Wednesday, November 11, 2009
I've previously written about my astounding ability to be sort of a somewhat-above-average Jane at many things, but master of not-much. Wait -- that makes my skillz sound slightly substandard. How about 'renaissance woman'? Yeah, that has a much more chic vibe to it. Anyway, I'll start out by saying that I'll try most anything...and have. I'm not afraid to take risks and dive in when I am completely ill-prepared, and learn what I need to know along the way. The exception to this rule is that I will not attempt any activity that involves heights or the possibility of my developing motion sickness. And no haunted houses or scary movies. There -- anything else, I'm in. I've started and ran my own business, learning what I needed to know as I went. When I fell in love with beading, I decided to create and teach classes on how to bead. Once, I had an idea for a newspaper column, pitched it, and thus became a regular columnist (with no formal writing experience).
When I don't know how to do something, I figure out how to do it. I don't always excel at everything I try, but I've never been afraid to try and possibly fail -- quite the opposite. Here's the interesting part: I jump in head-first with high expectations that I will absolutely exceed in whatever I try. That sounds great, right? Well, if I attempted new things, set an intention for success, and just released all expectations, I'd be fine. Instead, I undoubtedly expect myself to be perfect right away and don't allow myself any ramp-up time to gradually get better at the undertaking. This is why I'm a tough new employee. I want to know everything immediately. I always wished there were a chip of information that could be implanted in my brain when I started a new job -- or for anything, really. I would be elated if there were a brain download for learning Spanish, painting, math aptitude, or knitting.
I learned to sew in college and only recently picked it up again. Some of my friends can sew really well and I feel like many things I do have flaws and take me ten times longer than they should to create. I know that I'll get better with time, but I feel so impatient and want my work to look fantastic... pronto! So, with the training wheels still on my sewing machine, I agreed to share a table with a friend at several craft fairs this fall. OK...enter my psyche:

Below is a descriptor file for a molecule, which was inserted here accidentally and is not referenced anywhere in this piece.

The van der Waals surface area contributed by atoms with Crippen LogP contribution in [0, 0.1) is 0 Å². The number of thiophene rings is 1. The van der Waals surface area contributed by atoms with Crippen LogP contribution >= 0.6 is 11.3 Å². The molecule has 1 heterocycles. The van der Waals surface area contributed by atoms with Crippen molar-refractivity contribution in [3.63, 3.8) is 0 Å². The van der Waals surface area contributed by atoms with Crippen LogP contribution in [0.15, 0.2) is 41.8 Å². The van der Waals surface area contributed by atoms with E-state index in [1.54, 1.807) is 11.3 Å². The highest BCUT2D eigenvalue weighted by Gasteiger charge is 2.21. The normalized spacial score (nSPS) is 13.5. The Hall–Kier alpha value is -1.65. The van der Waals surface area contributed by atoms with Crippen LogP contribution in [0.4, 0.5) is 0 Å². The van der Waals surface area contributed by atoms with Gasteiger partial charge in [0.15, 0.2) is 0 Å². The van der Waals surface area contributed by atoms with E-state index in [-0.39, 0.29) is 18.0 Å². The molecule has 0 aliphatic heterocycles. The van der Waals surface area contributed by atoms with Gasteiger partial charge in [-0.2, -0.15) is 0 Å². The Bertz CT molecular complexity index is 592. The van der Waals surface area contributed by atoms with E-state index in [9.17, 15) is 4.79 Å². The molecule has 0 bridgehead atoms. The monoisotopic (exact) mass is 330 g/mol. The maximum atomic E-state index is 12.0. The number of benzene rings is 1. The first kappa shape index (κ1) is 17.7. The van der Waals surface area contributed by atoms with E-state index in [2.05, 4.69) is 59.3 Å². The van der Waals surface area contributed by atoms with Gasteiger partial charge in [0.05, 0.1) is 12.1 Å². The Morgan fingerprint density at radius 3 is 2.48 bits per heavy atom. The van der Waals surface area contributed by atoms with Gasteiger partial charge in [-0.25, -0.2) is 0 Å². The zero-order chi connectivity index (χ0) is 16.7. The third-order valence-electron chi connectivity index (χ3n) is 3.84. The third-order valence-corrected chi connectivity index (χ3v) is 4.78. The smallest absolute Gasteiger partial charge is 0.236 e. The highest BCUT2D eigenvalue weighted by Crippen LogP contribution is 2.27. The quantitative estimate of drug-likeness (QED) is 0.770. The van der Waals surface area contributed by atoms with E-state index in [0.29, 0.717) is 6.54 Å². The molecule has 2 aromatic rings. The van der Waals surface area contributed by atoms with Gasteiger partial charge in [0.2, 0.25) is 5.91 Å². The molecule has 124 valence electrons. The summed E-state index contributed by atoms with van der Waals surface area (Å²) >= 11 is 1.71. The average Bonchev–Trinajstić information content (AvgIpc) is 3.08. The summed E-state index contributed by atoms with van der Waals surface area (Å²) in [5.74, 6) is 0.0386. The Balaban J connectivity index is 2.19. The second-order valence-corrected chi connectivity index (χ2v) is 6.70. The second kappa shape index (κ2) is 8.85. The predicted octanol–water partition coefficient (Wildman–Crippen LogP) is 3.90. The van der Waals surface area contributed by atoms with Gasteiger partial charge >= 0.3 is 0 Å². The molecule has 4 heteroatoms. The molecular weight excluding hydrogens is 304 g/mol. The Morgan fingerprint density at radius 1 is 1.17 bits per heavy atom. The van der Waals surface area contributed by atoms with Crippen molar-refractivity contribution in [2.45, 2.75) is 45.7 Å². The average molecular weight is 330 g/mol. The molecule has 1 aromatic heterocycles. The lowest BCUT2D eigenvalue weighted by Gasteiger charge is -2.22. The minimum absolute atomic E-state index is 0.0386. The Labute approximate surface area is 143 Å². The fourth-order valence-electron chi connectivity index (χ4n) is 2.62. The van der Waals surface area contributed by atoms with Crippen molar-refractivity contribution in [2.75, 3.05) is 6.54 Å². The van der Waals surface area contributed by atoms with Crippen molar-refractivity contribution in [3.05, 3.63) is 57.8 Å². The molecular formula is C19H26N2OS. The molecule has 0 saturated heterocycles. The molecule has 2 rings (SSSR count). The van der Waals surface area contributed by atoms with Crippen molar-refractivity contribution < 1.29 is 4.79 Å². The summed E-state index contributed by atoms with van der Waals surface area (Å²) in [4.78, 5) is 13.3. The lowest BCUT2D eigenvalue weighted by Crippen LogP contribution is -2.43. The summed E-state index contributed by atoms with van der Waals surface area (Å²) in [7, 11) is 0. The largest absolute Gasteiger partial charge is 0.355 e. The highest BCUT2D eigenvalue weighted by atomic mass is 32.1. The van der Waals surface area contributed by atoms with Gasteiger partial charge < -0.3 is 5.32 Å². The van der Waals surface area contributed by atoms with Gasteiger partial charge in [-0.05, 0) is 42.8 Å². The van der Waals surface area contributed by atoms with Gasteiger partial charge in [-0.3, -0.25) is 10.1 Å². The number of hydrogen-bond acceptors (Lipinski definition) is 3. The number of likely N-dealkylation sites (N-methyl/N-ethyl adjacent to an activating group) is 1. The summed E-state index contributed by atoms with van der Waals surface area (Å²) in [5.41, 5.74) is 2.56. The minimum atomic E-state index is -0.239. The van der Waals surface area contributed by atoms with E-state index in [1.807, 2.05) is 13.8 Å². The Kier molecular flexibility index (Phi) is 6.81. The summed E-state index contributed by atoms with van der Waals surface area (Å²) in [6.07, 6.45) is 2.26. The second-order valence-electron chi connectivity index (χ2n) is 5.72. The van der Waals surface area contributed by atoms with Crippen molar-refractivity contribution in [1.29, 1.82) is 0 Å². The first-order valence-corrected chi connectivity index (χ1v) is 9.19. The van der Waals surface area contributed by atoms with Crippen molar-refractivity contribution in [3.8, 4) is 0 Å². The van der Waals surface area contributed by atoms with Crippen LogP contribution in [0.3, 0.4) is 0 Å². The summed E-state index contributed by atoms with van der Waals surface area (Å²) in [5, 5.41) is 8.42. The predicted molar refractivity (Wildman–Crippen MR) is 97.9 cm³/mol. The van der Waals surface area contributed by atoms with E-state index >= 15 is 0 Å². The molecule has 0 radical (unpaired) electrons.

Somewhat of a beginner in the realm of sewing
High expectations that I should produce Martha Stewartesque quality work from the word 'go'
Signed on for multiple craft fairs, when (due to my skill level) I truly needed more prep time
Thinking "I can easily do all of this in this amount of time!"
Adding new products at the last minute
Scheduling 283979123 other things in the meantime
Based on what you've read so far, can you imagine why I've been out of my head the past month? Today I decided to let everything go -- it is what it is. I officially surrender. What is already created for this weekend's craft show is what will arrive there on Saturday morning. And next year I will begin preparations much earlier so there's not so much rush-time in the fall. And over the next year, my skills will improve and I'll be happier with my output. I've decided to look at this whole craft fair experience as a wake-up call that I can give myself a break and not be perfect right away...or at all, even. I love that I enthusiastically embrace each endeavor and I never want to lose that part of me; however, surrendering to 'what is' and giving myself permission to be a beginner is the key. Oh, and not over-scheduling myself is important too. A renaissance woman is a beautiful thing -- a freaked-out woman with 15 lists is not.